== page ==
The Millionth Mile Journey: A Trip Report

While I started logging my air travel over a decade ago, I had the trail from 2003 when I began to use air travel as a mode of commute frequently. Since then, I’ve seen the insides of many aircraft and flown for fun and work alike. Somewhere last year, as Singapore Airlines announced minor inflation in their award chart, I booked up two tickets to fly from India to the US East Coast, for my wife and me, on the furthermost dates I could find availability. We had an agreement. We will cancel if we cannot find a feasible timeline to use these tickets.

Eventually, we were go no go on the decision to use these tickets till about a week before the flights, purely because we could not figure out time away from our desk. I can work from anywhere, but Shipra cannot. Once she had that figured out, we moved forward on the trip.

What did we fly?

In this post, I’d like to explain how the trip was planned. Like usual, the intention was to use our balance of miles and points to defray the cost of the trip. In each of the individual notes, I’ll talk about how it was precisely done with the cost, etc.   Much of it was about meeting friends and family in the US who we had not visited over the years due to Covid and then spending some time in one of our favourite cities, New York.

Eventually, the trip worked out in the following manner:

  • Fly from Delhi to Newark (via Singapore) on the Singapore Airlines A350-900 ULR in Business Class
  • Fly from Newark to Dallas Fort Worth on United’s Preferred Plus on their Boeing 737 MAX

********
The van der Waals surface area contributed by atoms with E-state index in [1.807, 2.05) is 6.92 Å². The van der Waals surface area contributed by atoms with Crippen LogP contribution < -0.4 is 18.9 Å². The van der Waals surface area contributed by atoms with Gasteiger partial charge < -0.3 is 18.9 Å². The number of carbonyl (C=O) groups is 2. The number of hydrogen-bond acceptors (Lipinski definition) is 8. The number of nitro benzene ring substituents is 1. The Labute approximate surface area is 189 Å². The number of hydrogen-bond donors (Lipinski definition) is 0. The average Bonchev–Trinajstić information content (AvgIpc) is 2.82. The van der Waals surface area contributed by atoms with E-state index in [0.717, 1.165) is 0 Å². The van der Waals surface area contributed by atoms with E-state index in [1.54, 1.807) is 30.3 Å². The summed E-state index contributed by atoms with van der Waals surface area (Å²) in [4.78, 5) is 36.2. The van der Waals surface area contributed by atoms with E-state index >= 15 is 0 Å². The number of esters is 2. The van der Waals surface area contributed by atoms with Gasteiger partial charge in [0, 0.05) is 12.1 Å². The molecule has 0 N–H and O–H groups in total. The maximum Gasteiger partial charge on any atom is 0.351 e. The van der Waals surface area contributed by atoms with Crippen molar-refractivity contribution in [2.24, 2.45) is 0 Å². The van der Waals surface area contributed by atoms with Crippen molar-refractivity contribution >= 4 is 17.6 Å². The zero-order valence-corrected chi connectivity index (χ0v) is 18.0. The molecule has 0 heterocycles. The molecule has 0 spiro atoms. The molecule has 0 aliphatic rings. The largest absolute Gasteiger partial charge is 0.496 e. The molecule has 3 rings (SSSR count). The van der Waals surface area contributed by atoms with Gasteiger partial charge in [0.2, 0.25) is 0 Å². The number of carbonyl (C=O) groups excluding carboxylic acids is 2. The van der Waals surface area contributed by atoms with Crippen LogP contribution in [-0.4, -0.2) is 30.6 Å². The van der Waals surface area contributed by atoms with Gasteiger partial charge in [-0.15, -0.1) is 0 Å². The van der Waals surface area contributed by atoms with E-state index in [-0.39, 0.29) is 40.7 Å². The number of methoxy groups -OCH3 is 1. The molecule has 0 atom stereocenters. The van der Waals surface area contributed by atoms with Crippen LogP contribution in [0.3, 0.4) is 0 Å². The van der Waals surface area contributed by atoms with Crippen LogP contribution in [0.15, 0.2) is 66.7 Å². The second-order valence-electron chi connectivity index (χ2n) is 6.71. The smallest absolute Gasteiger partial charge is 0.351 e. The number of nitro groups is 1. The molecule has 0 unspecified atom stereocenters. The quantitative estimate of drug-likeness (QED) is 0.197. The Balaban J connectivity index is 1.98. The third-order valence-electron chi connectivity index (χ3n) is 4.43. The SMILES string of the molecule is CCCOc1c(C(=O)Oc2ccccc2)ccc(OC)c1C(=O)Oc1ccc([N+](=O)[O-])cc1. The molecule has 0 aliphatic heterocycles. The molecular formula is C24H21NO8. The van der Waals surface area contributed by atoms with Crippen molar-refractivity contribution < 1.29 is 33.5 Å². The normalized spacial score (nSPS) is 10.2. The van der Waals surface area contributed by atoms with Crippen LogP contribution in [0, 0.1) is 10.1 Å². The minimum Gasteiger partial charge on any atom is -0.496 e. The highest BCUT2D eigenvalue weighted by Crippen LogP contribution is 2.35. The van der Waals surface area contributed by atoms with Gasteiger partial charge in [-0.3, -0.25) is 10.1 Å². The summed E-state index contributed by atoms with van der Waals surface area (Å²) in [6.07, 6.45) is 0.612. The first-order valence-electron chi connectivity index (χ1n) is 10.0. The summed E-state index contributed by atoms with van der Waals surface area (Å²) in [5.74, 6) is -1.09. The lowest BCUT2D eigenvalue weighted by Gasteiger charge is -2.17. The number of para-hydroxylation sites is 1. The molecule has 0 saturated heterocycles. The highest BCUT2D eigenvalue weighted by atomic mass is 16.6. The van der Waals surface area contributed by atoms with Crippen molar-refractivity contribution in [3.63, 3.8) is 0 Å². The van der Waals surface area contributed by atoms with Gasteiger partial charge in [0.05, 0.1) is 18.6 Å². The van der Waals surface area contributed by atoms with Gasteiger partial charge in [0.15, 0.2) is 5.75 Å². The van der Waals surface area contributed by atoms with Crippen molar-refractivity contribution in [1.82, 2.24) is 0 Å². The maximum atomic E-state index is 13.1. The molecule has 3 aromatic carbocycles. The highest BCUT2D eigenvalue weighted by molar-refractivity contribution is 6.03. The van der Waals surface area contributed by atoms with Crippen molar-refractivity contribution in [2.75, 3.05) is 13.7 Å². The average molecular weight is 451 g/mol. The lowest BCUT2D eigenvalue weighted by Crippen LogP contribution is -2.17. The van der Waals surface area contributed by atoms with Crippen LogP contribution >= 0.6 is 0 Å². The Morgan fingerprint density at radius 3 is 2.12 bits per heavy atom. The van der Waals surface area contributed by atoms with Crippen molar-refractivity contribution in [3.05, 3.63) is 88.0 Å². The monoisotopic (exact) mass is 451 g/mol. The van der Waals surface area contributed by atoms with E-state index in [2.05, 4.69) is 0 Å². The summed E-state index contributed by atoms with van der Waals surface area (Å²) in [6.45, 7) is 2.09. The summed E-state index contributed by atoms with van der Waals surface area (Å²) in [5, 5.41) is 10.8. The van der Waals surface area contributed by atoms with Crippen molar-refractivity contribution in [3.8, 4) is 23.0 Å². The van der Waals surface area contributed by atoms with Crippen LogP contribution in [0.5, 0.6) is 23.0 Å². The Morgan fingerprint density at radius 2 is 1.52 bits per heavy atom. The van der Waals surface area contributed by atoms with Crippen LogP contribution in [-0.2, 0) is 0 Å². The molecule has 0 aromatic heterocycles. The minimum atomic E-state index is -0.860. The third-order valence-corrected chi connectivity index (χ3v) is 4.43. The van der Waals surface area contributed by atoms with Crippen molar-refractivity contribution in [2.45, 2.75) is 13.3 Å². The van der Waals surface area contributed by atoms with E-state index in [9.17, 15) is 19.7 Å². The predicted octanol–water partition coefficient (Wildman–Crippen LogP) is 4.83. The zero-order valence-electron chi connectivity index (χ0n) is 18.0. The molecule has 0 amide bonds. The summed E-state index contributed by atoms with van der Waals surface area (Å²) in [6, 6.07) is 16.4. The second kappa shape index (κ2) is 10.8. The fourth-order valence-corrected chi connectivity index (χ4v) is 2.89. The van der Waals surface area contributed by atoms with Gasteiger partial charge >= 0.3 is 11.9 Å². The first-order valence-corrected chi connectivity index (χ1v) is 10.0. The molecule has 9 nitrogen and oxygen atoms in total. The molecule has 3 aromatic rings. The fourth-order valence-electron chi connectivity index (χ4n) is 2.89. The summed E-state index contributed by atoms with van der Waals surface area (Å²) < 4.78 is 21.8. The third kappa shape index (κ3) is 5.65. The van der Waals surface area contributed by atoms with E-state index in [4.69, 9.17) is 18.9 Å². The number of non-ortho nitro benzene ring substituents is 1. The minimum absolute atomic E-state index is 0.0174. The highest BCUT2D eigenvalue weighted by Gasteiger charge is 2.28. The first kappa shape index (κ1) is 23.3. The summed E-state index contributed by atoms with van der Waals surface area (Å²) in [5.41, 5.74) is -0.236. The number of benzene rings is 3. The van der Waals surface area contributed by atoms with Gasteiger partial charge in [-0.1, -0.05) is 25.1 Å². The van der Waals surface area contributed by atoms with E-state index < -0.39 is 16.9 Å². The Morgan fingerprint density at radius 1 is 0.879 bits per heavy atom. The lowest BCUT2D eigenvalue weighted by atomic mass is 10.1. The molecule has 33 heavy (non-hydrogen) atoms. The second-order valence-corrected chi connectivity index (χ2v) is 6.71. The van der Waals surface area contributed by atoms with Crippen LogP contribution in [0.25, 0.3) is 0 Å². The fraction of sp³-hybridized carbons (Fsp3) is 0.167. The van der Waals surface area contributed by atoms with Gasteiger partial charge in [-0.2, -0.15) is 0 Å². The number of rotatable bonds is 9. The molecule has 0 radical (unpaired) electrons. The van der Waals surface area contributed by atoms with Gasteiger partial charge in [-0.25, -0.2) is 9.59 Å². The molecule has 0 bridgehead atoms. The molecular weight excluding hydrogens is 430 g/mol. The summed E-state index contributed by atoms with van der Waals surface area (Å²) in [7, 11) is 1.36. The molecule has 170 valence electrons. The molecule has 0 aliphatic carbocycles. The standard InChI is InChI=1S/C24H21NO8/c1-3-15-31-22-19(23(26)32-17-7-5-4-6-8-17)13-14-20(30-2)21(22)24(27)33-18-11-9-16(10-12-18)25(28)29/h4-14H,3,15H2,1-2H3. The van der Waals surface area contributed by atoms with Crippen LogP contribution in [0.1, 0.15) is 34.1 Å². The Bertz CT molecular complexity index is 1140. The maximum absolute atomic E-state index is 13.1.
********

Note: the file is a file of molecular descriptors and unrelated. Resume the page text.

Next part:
• Fly from Dallas to Seattle on Alaska Air’s First Class on their Boeing 737 MAX
  • Fly from Seattle to Washington DC on Alaska Air’s First Class on their Boeing 737-900
  • Fly from Washington DC to New York on American Airlines’ Economy Class on their A319
  • Fly from New York to Delhi (via Doha) on Qatar Airways A350-1000/900 in QSuites
a map of the earth

Map via

It eventually turned out to be about 26,000 miles of flying for me and a lot of escaping the weather built up on the East Coast of the United States while I was travelling around there.

When I’d booked the trip, Singapore Airlines was offering the A380 on the Delhi – Singapore part of the route, owing to which we picked the night flight. However, the A380 was taken away along the way, and a Boeing 777 was put in its place. This made us fly the Boeing 777 Business Class of Singapore Airlines after a long while.

a seat in a plane

Singapore Airlines Boeing 77W Business Class

From there, we flew on the A350-900 ULR of Singapore Airlines, of which only seven were built between Singapore and New York Newark. This is the second longest flight by miles flown in the world, with the first longest being between Singapore and New York JFK Airport. There was the choice to fly Business Class and Premium Economy, but the more comfort, the merrier for this 18-hour plus ride.

a bed with a pillow and a light on the side of the seat

Singapore Airlines Airbus A350-900ULR Business Class

The domestic flights were all booked as Economy awards, but Alaska Air is more generous for the oneworld elites, putting us in First Class in both segments. On the other hand, United Airlines put us in Economy Plus due to the Star Alliance Gold status (perhaps). In the end, we flew the 737 MAX mostly around the US.